Wheat, barley, and potatoes are the main crops grown in Ladakh. Hulless barley is roasted and ground to make tsampa; tsampa is a staple food in many of the more remote villages. Hulled barley is used to make chang, the local beer. In most cases each family has enough land to plant wheat, barley and some vegetables that will last them for a year. Potatoes were introduced by Moravian missionaries in the early 1800's and have been a common crop for the last 150 years.
Within the past 10 years or so vegetables such as cabbage, carrots, tomatoes, cauliflower and peas among many others have been introduced and thrive in the intense sunlight during the summer months. Pit-beds, which are essentially small below-ground green houses are common in many villages. They are essentially holes, 2 to 3 meter square that are about 1 meter deep. The pit is covered with plastic and allows early planting of many cool-season vegetables. Professor Mir, now retired, formerly in charge of the Agriculture Program for the Agricultural University, provides a tour of pit-beds and other greenhouses.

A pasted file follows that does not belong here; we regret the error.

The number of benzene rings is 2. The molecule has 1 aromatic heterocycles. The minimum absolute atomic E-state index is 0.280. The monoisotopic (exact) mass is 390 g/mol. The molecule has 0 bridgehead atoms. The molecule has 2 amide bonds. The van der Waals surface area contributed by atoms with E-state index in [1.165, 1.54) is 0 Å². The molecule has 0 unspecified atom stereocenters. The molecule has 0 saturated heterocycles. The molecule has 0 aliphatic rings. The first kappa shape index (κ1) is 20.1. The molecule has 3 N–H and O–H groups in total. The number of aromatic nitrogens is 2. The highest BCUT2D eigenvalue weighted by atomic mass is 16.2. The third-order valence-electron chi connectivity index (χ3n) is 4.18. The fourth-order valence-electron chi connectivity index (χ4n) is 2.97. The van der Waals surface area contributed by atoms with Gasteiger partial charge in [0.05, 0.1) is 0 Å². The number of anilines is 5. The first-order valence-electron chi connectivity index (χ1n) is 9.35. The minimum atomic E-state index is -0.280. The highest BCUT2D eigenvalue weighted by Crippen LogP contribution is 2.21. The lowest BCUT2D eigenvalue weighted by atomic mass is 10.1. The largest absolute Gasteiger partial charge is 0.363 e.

The difficulty of traveling to Ladakh has isolated it from the rest of the world for hundreds of years. With the advent of commercial air service into Leh, much of the western world, along with its technology, has found its way here. Solar power, cell phones, cyber café's and satellite television have changed Ladakh forever. Side by side with the technology that much of the world considers indispensable, Ladakhis still plow with animals (most commonly using a Ladakhi Dzo which is a cross between a Yak and a cow) plant their crops by hand, and irrigate with glacial melt. When the crop is ready they harvest by hand, thresh with animals, winnow by hand, wash the crop in ice water and mill it with a water driven grinding mill.